It’s the opininon here that early candidates for go-to roles are Notae, Vanover, Moody, and Jackson.

* Junior Desi Sills of Jonesboro is not only the Hogs’ leading returner in scoring (10.6 points per game), rebounding (3.0), assists (1.2), and steals (0.9), but he’s also the only Razorback with significant SEC playing experience, which make him a natural fit as Arlansas’ leader-in-chief.

“Desi is a guy who takes on leadership verbally,” Musselman said. “He takes on leadership by trying to point to other teammates and where they need to go in some of our sets as we continue to add stuff. Desi has done a great job of trying to self-coach his teammates.”

Scheduling continues to be a gradual work in progress as director of basketball operations Anthony Ruta has had to re-visit playing opportunities due to the coronavirus pandemic, and there were no real updates available on Wednesday.

“First of all, obviously, we don’t know what to expect in this (pandemic) world, whether we’re coaching basketball or you’re writing an article or doing an interview or doing a podcast,” Musselman said. “Everything’s changing with how we do everything. One thing that I do know, I want to try to play as many games as we possibly can for the student-athletes. These guys work hard. I’m like players, man. I’d much rather compete in a game than go to practice. I think a lot of coaches say they love practice. Well, I love games. So to me, trying to get the maximum number of games in, 27 games, especially with all the new faces we have. I don’t know how you’re going to judge strength of schedule if people have different number of games played.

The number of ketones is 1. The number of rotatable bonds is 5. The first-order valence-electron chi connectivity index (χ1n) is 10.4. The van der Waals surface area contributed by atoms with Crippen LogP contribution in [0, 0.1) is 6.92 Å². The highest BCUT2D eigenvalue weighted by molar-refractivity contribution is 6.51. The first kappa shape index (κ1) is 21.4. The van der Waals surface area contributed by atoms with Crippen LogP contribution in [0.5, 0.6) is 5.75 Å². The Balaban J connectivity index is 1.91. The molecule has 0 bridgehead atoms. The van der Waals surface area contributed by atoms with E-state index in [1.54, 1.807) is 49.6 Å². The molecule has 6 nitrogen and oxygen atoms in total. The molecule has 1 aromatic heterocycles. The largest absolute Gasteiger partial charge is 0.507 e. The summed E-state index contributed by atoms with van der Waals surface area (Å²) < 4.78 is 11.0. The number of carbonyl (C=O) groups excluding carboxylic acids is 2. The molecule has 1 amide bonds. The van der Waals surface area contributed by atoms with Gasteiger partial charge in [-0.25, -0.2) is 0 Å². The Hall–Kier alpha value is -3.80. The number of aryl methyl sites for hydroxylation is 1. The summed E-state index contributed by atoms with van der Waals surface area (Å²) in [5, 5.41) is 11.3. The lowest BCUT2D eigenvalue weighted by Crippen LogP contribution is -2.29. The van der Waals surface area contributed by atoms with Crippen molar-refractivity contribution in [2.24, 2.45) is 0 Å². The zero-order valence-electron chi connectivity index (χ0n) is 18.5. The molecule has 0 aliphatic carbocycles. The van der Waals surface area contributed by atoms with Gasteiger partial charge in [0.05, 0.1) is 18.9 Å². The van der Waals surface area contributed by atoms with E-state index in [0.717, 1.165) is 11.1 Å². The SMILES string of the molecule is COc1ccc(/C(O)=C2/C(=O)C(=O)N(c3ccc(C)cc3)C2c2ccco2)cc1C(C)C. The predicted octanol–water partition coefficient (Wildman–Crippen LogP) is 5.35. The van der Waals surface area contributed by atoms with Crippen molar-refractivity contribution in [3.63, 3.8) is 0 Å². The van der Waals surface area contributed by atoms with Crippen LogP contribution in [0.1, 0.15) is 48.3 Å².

“So we tried to come up with a geographical plan that will help from a scheduling standpoint. Quite frankly, we want to try to keep our guys in our own space, so to speak, so that we can play as many games as possible. So maybe that limits our travel non-conference. Had great discussions with Hunter about some of our scheduling, and Clayton, and we’ll just keep discussing until we get this thing finalized. If it was finalized we’d love to tell you guys exactly what it is, but it’s not finalized, I can promise you that.”

An opinion here (and nothing more) is that it makes sense for the Hogs to attempt to schedule in-state D1 programs (at least one, possibly two) to limit travel and lodging needs, and if Arkansas can find a way to host a 2- or 3-game multi-team excemption event (MTE) it would help get to a max 27 games that will include a yet-to-be-released 18-game SEC slate.